By Ekta R. Garg
Prompt: Push It—You are hiking where Minnesotans refer to as “Up North,” in the wild woods. Backpack on your back, canteen of water at your side, you are far from civilization, enjoying the trees and clear skies. As you round a bend in the trail, you almost stumble upon a metal box mounted on a post. There is a large red button in the middle of the box labelled PUSH.
Gretchen jerked on the straps of her backpack and hitched its weight. For a millisecond the weight shifted, and then it settled right back into its spot. The pack didn’t feel that heavy; she did it more out of habit than anything else. But she wondered for the second or third time that day whether she’d made the right choice to come out here alone.
Granted, she loved the outdoors. Loved hiking. No, it was more than that. When Gretchen made her way on the small mountain trails and stopped to peer between the trees at the expansive ravines, peace infused her soul and heart. Nothing mattered more than the birds chirping and the chattering of whatever woodland creatures called this peaks home.
Nothing mattered—not even Evan and his fake excuses. Not even the relationship that had exploded in her face. Out here her mind felt as clear at the mountain air and the cloudless sky. Evan claimed he wanted nothing to do with her. Here, she knew, she didn’t need to deal with him. She didn’t want to deal with him.
Gretchen grabbed her canteen and took a deep swig of water. Some of the water dribbled over her chin, and she brought her head back up and scrubbed the bottom of her face with the back of her hand. The coolness of the liquid slid down her throat, and she couldn’t help sighing in satisfaction.
She kept walking. The trees towered over her, some of the branches meeting across the skyscape high above her head. The dirt path, dotted with loose pebbles and leaves that had drifted from the trees, wound gently in one direction and then another. Just for kicks, Gretchen pulled out her cell phone. Two bars wavered, dropped to one, became three when she turned in a circle, then dropped to nothing. She turned off the screen, grinned at her reflection, and took a few steps ahead.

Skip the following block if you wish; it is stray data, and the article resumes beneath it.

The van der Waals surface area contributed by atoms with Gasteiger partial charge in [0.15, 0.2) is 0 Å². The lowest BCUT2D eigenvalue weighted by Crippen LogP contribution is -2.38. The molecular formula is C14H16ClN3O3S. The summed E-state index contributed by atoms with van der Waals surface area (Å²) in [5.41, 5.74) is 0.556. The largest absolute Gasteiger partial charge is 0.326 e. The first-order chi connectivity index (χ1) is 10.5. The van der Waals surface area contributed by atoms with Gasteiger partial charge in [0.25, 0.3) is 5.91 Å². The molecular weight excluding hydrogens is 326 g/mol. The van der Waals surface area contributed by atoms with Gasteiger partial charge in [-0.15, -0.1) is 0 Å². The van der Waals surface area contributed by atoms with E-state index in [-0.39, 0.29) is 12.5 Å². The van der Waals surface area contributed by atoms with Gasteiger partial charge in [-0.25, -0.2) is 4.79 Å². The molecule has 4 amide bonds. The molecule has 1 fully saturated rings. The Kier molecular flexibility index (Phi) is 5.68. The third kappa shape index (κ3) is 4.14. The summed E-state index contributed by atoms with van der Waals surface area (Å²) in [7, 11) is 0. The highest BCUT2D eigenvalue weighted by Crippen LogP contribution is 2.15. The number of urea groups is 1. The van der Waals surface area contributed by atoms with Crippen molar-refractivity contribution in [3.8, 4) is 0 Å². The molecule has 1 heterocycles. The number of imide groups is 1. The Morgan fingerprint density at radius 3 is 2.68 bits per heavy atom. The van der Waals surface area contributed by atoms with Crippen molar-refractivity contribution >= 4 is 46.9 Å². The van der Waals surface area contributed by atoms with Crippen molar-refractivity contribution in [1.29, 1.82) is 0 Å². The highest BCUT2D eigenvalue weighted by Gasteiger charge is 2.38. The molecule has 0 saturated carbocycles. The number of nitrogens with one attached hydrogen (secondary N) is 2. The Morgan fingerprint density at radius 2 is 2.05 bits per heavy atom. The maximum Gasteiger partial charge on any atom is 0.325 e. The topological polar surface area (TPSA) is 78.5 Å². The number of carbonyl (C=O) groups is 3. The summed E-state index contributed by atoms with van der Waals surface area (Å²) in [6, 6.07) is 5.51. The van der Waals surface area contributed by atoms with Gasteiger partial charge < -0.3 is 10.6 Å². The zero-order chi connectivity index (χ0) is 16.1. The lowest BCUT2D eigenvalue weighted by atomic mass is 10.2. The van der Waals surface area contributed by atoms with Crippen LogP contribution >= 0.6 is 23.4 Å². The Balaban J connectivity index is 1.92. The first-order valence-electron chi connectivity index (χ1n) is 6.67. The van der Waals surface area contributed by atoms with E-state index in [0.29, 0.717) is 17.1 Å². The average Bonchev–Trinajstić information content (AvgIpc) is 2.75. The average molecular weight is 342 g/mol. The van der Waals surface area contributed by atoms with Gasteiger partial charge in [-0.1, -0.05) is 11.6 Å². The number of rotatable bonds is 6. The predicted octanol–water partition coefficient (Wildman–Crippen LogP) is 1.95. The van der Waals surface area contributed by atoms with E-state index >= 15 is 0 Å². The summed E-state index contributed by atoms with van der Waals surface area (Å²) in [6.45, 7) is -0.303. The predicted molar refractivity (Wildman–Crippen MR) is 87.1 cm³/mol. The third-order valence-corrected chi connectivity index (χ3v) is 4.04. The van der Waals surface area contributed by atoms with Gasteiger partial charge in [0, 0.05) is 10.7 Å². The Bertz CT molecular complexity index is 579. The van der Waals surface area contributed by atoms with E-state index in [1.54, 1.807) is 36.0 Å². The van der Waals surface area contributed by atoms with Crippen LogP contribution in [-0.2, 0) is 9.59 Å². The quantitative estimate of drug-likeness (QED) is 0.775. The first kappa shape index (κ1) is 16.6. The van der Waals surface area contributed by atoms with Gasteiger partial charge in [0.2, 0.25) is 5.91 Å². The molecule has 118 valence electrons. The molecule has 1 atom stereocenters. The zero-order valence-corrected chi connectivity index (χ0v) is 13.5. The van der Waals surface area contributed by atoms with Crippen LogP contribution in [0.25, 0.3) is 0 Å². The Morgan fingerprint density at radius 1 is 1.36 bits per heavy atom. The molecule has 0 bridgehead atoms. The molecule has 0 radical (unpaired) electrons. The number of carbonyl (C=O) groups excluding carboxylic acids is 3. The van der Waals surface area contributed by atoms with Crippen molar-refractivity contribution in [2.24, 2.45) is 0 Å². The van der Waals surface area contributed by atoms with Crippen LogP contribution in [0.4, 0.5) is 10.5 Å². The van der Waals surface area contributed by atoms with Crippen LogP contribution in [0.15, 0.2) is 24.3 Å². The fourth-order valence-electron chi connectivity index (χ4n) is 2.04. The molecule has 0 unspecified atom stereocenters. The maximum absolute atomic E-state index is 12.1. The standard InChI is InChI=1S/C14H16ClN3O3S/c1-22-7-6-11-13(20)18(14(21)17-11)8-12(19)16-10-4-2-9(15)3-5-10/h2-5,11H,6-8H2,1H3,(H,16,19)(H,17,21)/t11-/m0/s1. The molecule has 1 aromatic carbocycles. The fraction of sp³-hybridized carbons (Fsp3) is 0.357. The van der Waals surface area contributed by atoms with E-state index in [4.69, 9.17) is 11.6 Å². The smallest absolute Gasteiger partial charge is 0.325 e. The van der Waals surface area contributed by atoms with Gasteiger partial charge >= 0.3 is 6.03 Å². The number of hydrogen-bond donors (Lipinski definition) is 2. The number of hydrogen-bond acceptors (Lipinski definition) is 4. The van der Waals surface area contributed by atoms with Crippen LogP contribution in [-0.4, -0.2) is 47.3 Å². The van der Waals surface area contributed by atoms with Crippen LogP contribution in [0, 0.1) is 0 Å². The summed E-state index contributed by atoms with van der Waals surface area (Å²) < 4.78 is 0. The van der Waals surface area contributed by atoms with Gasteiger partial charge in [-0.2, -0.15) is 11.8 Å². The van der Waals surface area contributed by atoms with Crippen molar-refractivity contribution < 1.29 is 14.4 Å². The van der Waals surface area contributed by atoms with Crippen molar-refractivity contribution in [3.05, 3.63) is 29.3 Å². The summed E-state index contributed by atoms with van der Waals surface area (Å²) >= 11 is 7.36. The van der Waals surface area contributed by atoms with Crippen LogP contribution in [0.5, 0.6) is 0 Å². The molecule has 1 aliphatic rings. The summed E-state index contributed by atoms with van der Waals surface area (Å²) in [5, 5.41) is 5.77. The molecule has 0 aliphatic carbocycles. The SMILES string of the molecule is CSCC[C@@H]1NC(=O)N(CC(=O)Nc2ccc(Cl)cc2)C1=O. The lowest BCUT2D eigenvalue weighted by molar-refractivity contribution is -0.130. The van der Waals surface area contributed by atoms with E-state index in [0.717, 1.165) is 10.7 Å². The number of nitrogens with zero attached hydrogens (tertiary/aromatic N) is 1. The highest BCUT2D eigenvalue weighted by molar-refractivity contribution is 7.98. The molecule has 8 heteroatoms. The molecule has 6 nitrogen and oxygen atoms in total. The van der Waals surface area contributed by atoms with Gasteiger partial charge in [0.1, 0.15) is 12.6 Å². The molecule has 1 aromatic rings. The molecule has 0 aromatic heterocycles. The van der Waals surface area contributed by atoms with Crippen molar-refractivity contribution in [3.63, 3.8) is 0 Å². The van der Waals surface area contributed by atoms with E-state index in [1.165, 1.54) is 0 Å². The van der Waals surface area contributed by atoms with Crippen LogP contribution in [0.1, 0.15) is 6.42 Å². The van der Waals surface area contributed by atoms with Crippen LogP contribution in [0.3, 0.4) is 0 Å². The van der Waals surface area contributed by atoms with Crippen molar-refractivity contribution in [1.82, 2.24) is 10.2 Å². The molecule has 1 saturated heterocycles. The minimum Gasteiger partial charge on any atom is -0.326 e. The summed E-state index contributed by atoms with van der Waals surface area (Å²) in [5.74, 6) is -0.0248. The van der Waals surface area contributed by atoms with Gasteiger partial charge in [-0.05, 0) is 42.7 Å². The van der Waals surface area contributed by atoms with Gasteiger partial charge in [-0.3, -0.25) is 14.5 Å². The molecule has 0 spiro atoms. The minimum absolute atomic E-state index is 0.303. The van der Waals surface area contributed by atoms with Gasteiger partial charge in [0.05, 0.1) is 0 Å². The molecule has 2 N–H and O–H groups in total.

Around the next bend in the trail, she saw a box sitting on a tree stump and stopped in her tracks.
“Hello?” she called, looking around. “Is anyone out here?”
“Did someone drop this?”
She approached the box. If it was sitting in the middle of the mountains it couldn’t be dangerous…right?
As she got closer she saw a large red button on top. “Push” a label commanded, as if it had the right to tell her what to do. The shiny red plastic taunted her with raised silver letters, almost begging to be pressed.
She thought about Evan. Thought about how he said she didn’t know how to take risks. What was riskier than coming hiking all by herself?
Apparently, if a person looked, they could find something to up their game almost anywhere. She stepped forward and pushed the button. And waited.
At first nothing happened. Gretchen walked around the tree stump, brush a lock of her curly blonde hair out of her eyes. She stepped forward and extended a hand to push the button again when the stump began humming.
She stepped back several paces and only stopped when she found her back pressed against a tree. The stump kept humming, and then it began vibrating. Gretchen didn’t quite see the vibrations at first, but when the stump began shaking so hard that the box fell off the top she covered her mouth with her hand.
The top of the stump lifted into the air on a platform supported by a column of some type of material that looked like stone, although Gretchen couldn’t tell for sure. Suddenly she felt glad that the tree held her up. She didn’t trust her knees anymore.
The column of stone began to unfold, and within minutes it formed itself into something resembling a car without wheels. Another small panel opened on the “dashboard” area, and it began beeping. Gretchen pressed into the tree even more, but the humming and vibrating stopped. Only the beeping continued.
She glanced around as if someone might be watching her, but she couldn’t hear or see anything. She took a few steps toward the vehicle and stopped again. Looked around again; listened again. Not a sound. She kept moving toward the stone structure and reached for what looked like a door. Before touching the vehicle, she looked all around one last time. Then she got in, sat down, and touched her finger to a glowing green button that said, “Press here.”
Within moments Gretchen, the vehicle, and the tree stump disappeared. The only thing that remained was the box and the button.